I never expected our honeymoon would end in separation.

After five days in Jamaica, Paige and I landed in Texas. We were just a layover away from starting our new lives together in Birmingham, Alabama. One moment we were walking through passport control, the next we were separated as I was escorted to a back room.

“I’m afraid we’re sending you back to South Africa.”

Those words hit me like a ton of bricks. My new wife waited outside patiently, completely unaware of how much our lives were about to change.

I sat down and contemplated what was about to happen. Our perfect picture of life together was shattered in an instant. And then it started… right on time.

Why does this always happen to me?
Why does this never happen to anyone else?
Why do I always mess things up?
Why am I so irresponsible?
What’s wrong with me?
Why am I so stupid?
Why did I think this would just work out?

With each pressing question, my spirit sank. My head dropped. My breathing became shallow. I felt utterly disappointed, demotivated, and defeated. My world of possibility had just been ripped right out of my hands.

At the time, I was unaware of the subconscious questions I asked myself. But the more I asked myself these questions, the more limited my thinking became. And the more limited my thinking became, the harsher my questions got.

Have you ever felt this way? Have you ever asked yourself similar questions?

The truth is, we all have questions we ask ourselves in the midst of chaos or confusion. When something doesn’t go according to plan, we naturally want to focus on our shortcomings.

Maybe you miss a deadline at work, someone gets promoted over you, or you snap at your kids out of exhaustion. Maybe you’re watching the success of everyone around you while you can’t seem to get a single win.

We naturally try to understand why what happened, happened. So we question the situation. And because our minds have a negativity bias, these events are normally followed by a series of negative questions. Questions like…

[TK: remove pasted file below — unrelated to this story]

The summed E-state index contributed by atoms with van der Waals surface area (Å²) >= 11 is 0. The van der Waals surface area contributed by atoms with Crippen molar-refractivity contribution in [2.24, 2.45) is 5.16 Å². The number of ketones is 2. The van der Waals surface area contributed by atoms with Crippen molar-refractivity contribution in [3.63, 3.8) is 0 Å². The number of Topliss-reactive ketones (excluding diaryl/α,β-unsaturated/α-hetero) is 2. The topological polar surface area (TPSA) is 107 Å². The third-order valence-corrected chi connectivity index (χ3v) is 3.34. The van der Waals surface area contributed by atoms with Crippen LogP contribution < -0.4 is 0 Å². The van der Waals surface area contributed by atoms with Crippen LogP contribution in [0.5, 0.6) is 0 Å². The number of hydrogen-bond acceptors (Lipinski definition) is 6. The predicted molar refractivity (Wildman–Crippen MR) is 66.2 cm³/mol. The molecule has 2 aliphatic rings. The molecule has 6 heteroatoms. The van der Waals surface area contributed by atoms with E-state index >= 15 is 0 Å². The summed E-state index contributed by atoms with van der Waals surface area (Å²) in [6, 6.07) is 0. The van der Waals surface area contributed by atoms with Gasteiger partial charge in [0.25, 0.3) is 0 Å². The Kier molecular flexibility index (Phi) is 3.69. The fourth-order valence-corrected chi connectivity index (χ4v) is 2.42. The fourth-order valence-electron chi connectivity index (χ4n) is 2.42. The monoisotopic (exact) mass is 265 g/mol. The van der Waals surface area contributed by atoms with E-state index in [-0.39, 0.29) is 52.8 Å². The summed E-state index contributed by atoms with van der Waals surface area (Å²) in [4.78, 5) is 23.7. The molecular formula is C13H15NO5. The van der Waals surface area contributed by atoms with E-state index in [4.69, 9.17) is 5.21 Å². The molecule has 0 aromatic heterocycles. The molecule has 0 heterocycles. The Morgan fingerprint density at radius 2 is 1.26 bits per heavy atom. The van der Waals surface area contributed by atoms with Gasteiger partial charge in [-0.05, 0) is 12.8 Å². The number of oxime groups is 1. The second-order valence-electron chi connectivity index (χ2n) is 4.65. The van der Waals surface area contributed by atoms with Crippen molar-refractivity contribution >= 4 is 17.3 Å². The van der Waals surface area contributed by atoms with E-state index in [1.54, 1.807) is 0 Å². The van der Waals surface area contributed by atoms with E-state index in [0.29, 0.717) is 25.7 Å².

Why do I always fail?
Why don’t they show me respect?
Why doesn’t he notice me?
Why isn’t business going the way it used to?
Why do they always get picked before me?
Why am I still alone?

Let me explain what I learned in that room.

You ALWAYS answer your questions.

When I asked, “Why does this always happen to me?” my brain, attempting to be helpful, immediately offered up several reasons.

Because you are careless.
Because you are stupid.
Because you don’t listen.
Because you are prideful.
On and on and on.

Within a few seconds, I had declared these answers over my life and labeled myself with limiting beliefs… I’m careless, stupid, and prideful.

It was in that moment I felt the Holy Spirit convict me.

Change your question.

As I sat there, I realized I was focusing on my shortcomings instead of God’s strength. Those words helped me learn a lesson I won’t soon forget.

Fix your focus and change your question.

Instead of focusing on the situation, I focused on the truth of God’s sovereignty. Instead of saying, my life is out of control, I said, my God is in control. As I focused on this belief, I started asking some new questions.

Did God know this would happen? Yes.
Can He still be God in this situation? Yes.
If so, what could He be directing me to do in this season?

I continued brainstorming:

If this is the reality, what do I want out of this season?
What could I do in this season that wouldn’t be possible before?
How could this season strengthen my relationship with Paige?